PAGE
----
THE THEORY OF CONTINGENT PROPOSITIONS (PART II)
1. The main purpose of this chapter is to determine the way in which report-sentences have meaning; but besides this there are several other questions concerning contingent propositions that have to be faced. I shall begin by introducing a fourth type of sentence (§§ 2 and 3): then I discuss the great question: Is it logically possible for me to be aware of another person's experiences? My answer is that it is logically possible but causally impossible (§§ 4-6). I then go on to discuss the way in which sentences of types 3a and 4 are relevant to the verification of the propositions of science (§§ 7, 8): and the ways in which we make use of sentences of types 3b and 2 (§ 9).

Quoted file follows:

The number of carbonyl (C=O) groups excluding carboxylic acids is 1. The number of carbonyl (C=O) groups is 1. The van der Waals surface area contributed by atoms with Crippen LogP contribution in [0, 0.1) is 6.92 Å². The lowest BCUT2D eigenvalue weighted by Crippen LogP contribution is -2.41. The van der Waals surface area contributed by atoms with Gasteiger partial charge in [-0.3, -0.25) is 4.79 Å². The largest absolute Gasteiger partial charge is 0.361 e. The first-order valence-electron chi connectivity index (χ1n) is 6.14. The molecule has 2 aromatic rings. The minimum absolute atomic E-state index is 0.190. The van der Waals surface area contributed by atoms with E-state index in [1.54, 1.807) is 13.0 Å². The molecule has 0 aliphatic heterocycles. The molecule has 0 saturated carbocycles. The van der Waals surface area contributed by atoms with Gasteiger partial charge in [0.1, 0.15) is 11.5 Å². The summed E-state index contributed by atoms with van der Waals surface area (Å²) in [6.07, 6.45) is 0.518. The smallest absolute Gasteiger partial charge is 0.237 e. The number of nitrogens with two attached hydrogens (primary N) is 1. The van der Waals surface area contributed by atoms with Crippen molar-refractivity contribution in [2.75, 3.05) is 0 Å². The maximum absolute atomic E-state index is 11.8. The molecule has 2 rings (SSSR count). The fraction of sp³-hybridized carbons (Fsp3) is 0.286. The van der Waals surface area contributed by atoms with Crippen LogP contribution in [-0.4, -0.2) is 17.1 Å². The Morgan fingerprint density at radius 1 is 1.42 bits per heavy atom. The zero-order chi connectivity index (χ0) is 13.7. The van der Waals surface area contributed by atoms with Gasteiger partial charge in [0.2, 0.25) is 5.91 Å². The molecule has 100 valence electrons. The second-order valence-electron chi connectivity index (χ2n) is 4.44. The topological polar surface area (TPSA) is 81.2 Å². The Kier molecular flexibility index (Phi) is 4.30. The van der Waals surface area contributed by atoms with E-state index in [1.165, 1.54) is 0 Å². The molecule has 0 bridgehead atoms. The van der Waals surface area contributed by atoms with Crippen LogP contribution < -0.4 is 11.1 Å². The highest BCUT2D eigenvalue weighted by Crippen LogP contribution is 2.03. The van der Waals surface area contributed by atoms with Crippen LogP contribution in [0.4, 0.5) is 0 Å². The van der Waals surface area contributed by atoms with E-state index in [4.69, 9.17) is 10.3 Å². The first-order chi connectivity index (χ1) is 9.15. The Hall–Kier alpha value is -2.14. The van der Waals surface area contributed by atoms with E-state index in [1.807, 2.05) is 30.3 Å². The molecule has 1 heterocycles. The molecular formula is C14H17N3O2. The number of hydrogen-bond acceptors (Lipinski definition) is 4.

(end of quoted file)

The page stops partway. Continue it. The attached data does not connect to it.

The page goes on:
2. I have first of all to deal with the suggestion (Chapter III, § 9) that sentences of type 3 can be interpreted as meaning something about the bodily changes that are being suffered by the person (myself or another) who speaks. Reflective commonsense easily recognizes that many changes in immediate experience are accompanied by further observable changes in the body of the experient. Sometimes these are very striking, but I think we are quite ready to believe that, if only we knew the right place to look, and had perhaps some instruments or devices to help us, changes not at once apparent could be discovered.1 And in fact, many of the more striking inner changes are so closely associated in our experience with the outer expression, that to speak of the one is to suggest the other. So that commonly a sentence of____________________